Our next contact was not what I expected

One week later, I received an email from her.  But it didn’t contain the expected invitation to coffee.  Continue reading

Five ways to build a kick-ass personal brand

kick-ass personal brandYour personal brand is how others see you. If you want to grow your business, obtain a better job, get noticed by your peers, take your career to the next level, or meet high-quality professional colleagues, the impression others have of you will have a huge impact on your success.  But how do you build your “best” personal brand?  How do you build a brand that “kicks ass”?  And just what does “kick-ass branding” mean?

What does it take to build a kick-ass personal brand?

This is exactly the topic of my latest column for Canadian Accountant titled Five ways for CPAs to build a kick-ass personal brand.  In it, I offer five steps that anyone can take to positively influence how they are perceived by others.  Not an accountant?  Doesn’t matter – the five kick-ass tips I give here apply to anyone who is looking to take their career or business to new heights!

kick-ass personal brand

 

As you can see, authenticity is ultimately at the root of building a kick-ass personal brand.  As far as I am concerned, everything grows from the foundation of genuineness and truth.  But what do you think?  Agree?  Disagree?  This is what has worked for me, but I’d love to hear what you’re doing to build your personal brand.  Share your thoughts here or on the Canadian Accountant website.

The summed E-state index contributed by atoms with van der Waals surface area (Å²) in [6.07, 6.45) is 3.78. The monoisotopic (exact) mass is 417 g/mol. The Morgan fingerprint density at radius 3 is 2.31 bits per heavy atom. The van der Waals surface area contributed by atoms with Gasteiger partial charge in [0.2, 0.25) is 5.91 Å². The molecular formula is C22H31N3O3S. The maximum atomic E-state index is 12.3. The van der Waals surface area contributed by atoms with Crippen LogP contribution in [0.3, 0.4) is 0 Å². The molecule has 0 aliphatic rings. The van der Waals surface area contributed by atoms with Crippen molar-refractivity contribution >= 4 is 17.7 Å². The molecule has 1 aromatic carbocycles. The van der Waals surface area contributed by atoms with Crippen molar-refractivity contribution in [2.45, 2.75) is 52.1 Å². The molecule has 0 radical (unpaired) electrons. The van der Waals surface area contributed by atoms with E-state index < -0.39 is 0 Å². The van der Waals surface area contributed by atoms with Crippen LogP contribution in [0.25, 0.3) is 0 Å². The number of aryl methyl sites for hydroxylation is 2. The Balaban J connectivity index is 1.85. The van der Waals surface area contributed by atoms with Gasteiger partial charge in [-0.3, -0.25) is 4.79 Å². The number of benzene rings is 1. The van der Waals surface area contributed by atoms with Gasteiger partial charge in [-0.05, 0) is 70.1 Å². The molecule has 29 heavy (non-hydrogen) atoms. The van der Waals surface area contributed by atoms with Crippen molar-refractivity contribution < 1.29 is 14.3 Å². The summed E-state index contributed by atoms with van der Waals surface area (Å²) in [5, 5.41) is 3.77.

Are you inadvertently sabotaging yourself?

sabotaging yourselfAre you inadvertently sabotaging yourself?  A few weeks ago, I asked a different question: Would you run a marathon blindfolded?  It was in reference to how managers in organizations sometimes (usually inadvertently) set their employees up to fail by not giving them the tools and resources they need in order to get the job done!  This post prompted an email from a reader who shared the following:

[This post] reminded me of what one of my bosses used to always say when he saw people doing things in an unnecessarily difficult way.....You can climb Mount Everest in a pair of Oxfords, but it's difficult!

(By the way, Oxfords are formal lace-up shoes, usually worn by men as a necessary component of formal business attire.)

You can climb Mount Everest in a pair of Oxfords, but it’s difficult!

Which got me thinking further.  My original post was about how managers were the ones at fault … asking their people to complete tasks or fulfill responsibilities but neglecting to give them the tools and information they needed to make it happen.  But what if the guilty party isn’t your manager?  What if it’s you?  Do we sometimes, without realizing it, sabotage ourselves by wearing the metaphoric Oxfords when we should be wearing hiking boots?  Continue reading